Not happy with answers Apple provided earlier this month regarding iOS privacy practices, a Congressional committee has requested Apple send a representative to Capitol Hill to explain in person, reports “PC World” (http://macte.ch/J9Q7g).
Apple needed to provide more detailed information as to what the company is doing to protect user privacy on its mobile devices, Rep. Henry A. Waxman, ranking member of the Energy and Commerce Committee, and Rep. G.J. Butterfield, ranking member of Subcommittee on Commerce, Manufacturing, and Trade, wrote in a letter to Apple CEO Tim Cook on March 14. The House Committee on Energy and Commerce originally sent a letter to Apple February 15 asking about iOS privacy practices. The representatives said Cook’s response on March 2 was insufficient, notes “PC World.”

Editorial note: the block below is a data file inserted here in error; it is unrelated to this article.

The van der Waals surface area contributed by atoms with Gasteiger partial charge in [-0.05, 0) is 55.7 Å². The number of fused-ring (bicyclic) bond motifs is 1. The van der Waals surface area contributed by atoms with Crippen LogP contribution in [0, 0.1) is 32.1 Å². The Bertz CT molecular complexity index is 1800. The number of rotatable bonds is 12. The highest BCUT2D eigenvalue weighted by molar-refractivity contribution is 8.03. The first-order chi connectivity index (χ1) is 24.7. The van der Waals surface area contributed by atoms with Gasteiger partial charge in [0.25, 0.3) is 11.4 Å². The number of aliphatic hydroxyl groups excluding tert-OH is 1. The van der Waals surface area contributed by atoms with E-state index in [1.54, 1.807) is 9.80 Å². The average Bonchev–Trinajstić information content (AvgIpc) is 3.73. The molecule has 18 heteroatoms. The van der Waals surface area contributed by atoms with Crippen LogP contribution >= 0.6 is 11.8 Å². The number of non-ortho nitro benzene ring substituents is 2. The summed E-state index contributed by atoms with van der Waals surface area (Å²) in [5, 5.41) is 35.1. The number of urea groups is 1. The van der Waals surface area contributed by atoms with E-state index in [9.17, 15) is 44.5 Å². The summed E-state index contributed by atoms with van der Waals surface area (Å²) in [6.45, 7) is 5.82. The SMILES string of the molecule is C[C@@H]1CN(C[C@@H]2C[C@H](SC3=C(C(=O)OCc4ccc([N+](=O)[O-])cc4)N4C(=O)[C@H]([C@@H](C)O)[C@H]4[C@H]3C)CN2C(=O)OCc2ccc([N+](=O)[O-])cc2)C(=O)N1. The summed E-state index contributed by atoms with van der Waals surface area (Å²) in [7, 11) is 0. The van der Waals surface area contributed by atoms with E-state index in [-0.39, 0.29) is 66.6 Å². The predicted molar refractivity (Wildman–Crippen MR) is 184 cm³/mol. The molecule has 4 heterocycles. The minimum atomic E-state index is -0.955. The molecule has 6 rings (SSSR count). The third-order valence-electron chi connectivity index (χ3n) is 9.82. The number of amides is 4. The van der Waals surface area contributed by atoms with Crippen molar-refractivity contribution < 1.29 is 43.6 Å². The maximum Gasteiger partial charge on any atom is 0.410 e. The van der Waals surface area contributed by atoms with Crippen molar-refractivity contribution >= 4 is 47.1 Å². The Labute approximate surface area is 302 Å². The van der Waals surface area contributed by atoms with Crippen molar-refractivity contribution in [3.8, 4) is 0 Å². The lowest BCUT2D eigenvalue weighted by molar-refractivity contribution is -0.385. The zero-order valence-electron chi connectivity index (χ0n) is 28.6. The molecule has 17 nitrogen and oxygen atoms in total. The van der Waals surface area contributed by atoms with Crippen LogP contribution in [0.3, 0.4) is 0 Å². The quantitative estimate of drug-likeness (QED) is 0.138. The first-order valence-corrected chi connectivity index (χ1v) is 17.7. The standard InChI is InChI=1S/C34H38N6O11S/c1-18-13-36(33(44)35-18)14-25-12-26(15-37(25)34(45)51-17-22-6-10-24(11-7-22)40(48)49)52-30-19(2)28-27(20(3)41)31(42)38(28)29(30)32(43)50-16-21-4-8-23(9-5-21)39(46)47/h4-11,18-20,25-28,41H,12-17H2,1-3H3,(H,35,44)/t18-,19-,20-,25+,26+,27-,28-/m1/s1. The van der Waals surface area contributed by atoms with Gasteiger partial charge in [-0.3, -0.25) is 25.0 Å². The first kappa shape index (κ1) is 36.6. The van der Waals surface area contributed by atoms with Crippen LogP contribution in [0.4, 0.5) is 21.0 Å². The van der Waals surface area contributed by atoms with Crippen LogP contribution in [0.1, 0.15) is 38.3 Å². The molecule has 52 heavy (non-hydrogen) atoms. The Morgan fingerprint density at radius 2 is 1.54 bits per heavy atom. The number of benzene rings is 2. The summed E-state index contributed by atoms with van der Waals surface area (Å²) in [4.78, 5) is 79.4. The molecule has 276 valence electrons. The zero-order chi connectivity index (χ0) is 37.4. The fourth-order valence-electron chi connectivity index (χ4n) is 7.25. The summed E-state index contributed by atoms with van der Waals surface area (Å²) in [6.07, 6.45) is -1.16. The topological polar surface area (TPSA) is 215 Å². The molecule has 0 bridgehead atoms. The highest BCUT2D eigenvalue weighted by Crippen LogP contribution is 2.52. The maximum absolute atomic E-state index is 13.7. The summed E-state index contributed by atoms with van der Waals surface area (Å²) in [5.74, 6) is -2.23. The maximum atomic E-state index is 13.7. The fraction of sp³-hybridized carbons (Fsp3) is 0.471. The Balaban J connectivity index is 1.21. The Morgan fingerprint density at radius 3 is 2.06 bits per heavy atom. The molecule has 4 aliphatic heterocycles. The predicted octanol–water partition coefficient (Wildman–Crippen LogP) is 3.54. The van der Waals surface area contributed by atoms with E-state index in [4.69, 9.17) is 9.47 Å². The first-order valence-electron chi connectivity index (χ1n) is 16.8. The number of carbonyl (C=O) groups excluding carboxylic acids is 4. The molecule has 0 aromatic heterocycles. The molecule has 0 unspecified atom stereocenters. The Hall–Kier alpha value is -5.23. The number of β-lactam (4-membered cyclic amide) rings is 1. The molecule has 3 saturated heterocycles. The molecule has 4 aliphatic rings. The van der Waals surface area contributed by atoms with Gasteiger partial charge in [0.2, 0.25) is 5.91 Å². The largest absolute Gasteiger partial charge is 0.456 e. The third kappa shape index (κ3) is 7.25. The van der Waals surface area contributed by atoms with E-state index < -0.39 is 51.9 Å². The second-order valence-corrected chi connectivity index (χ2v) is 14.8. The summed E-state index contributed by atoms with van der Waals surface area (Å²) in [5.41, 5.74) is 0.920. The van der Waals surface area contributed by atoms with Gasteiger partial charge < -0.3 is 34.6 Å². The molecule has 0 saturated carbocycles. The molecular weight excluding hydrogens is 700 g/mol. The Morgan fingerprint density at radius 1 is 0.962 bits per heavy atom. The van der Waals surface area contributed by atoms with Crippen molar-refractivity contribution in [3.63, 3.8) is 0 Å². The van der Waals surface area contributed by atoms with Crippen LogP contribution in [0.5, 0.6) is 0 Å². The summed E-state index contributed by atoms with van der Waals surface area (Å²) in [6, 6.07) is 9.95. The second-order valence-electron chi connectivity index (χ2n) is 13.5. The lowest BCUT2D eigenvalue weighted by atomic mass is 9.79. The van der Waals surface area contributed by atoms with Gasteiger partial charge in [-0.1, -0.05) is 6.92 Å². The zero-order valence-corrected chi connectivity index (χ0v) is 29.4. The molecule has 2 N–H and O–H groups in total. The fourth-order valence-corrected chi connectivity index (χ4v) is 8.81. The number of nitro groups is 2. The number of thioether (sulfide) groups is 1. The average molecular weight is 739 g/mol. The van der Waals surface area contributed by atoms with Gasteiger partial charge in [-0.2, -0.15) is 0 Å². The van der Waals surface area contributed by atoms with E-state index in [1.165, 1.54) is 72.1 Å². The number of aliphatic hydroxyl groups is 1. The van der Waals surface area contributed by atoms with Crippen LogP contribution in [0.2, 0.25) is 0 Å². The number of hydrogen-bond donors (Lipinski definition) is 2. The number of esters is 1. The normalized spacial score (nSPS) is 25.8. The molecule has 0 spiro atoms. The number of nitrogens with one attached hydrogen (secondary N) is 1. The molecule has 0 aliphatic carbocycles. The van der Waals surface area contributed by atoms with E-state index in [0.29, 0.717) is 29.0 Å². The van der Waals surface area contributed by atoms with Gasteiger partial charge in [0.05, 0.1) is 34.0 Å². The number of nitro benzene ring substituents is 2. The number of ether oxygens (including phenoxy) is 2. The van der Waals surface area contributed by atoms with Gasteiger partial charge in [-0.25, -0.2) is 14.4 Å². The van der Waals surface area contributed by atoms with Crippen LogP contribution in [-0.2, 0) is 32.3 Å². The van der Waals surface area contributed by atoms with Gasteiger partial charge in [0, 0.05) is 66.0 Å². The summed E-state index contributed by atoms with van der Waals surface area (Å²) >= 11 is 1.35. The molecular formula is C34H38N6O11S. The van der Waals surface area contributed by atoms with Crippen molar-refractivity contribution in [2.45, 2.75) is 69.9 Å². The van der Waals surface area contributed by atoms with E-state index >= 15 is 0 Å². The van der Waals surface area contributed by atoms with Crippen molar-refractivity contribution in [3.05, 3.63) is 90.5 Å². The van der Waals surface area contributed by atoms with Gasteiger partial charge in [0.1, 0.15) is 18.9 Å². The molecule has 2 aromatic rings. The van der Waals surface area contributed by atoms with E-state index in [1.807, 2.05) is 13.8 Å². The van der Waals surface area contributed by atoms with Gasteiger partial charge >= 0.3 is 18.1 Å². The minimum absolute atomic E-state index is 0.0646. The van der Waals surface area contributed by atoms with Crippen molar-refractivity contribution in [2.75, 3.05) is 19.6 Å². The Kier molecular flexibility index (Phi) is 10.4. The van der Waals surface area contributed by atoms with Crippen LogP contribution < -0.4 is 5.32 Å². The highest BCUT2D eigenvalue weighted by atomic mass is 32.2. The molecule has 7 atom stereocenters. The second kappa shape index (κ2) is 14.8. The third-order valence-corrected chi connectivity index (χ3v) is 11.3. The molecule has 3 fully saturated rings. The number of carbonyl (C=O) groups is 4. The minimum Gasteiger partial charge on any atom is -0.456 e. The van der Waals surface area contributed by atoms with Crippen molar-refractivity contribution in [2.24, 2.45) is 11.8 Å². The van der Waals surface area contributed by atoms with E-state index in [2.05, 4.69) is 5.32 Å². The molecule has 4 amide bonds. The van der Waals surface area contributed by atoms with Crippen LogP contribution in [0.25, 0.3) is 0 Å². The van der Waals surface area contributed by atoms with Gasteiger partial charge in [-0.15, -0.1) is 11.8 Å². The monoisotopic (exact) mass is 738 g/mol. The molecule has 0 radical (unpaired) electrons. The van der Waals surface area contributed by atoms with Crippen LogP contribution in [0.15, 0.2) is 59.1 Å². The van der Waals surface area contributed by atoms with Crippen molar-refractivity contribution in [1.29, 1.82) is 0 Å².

Last month Waxman and Butterfield sent a letter to Apple, following complaints that a smartphone application dubbed Path was collecting address book data and storing it on remote servers without permission. While Path has been tweaked to address the issue, Butterfield and Waxman have noticed that parts of Apple’s iOS developer website says Apple provides a comprehensive collection of tools and frameworks for storing, accessing and sharing data.
They came up with a list of questions they wanted Apple to answer about all this. You can find the questions at http://macte.ch/SQSDW .